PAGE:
Monday, January 7, 2013
Pamela Karlan's "Democracy and Disdain" is the Forward to Harvard Law Review's annual Supreme Court issue for the 2011 Term and is a compelling - - - indeed, necessary and delightful - - - read. Karlan's central thesis, as the title aptly communicates, is that the Roberts' Court has little but disdain for the democratic process. By "Roberts' Court," of course, she means the five Justices who usually form the majority, including Roberts, Scalia, Thomas, Alito, and Kennedy.
The Roberts Court’s narrow substantive reading of enumerated powers maps fairly closely onto the contemporary conservative political agenda. To the extent that the conservative agenda gains popular acceptance, the Court may garner acclaim as a guardian of constitutional values. But if the public rejects that agenda, or remains sharply divided, the Court risks being perceived as simply another partisan institution. The Court’s current status rests in substantial measure on its having been on the right side of history in Brown v. Board of Education. Only time will tell whether the Court will retain that status given the choices the Roberts Court is making.
Karlan is adept at comparing the present Court to previous ones, not only including the Warren Court. Spoiler alert: When she quotes Justice Roberts, she might not be quoting the 2012 John Roberts but the 1936 Owen Roberts, a device she uses to especially good effect. Also to good effect is her usage of other justices, colloquies in oral argument, the occasional poet, and theorist. The writing is broad and engaging without being precious. It makes her analysis of the cases even more trenchant, situated in larger themes and trends.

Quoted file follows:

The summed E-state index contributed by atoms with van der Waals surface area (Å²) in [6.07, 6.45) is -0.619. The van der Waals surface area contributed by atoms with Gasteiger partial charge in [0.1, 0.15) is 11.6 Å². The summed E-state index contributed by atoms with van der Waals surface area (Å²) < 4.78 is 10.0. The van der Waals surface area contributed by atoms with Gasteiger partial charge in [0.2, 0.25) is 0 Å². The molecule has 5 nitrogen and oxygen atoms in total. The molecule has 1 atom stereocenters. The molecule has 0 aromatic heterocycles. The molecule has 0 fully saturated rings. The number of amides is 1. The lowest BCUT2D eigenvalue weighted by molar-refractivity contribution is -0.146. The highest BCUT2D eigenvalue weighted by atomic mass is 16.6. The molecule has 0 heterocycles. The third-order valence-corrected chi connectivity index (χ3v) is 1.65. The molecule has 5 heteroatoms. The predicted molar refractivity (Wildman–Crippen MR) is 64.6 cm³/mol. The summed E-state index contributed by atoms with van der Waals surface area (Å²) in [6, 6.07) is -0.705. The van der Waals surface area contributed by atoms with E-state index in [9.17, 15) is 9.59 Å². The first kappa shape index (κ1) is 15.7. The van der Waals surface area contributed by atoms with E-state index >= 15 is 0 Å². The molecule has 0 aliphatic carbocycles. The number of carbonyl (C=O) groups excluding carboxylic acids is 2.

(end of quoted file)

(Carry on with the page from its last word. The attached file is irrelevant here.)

Of course, not all ConLawProfs will agree with Karlan's views of the Court, including one subsection entitled "Protecting Spenders and Suspecting Voters," and another "Suspecting Congress." And Karlan's argument is hardly unique, as anyone who recalls Rehnquist Court scholarship, including the excellent 2001 article "Dissing Congress," by Ruth Colker and James J. Brudney can attest. And it is especially noteworthy that the Court did uphold the constitutionality of the Affordable Care Act in National Federation of Independent Business v. Sebelius, a case that Karlan extensively discusses and more interestingly, situates within the Term's other less notable decisions.
But this is a must read article before beginning the new semester.
[image of Pamela Karlan via]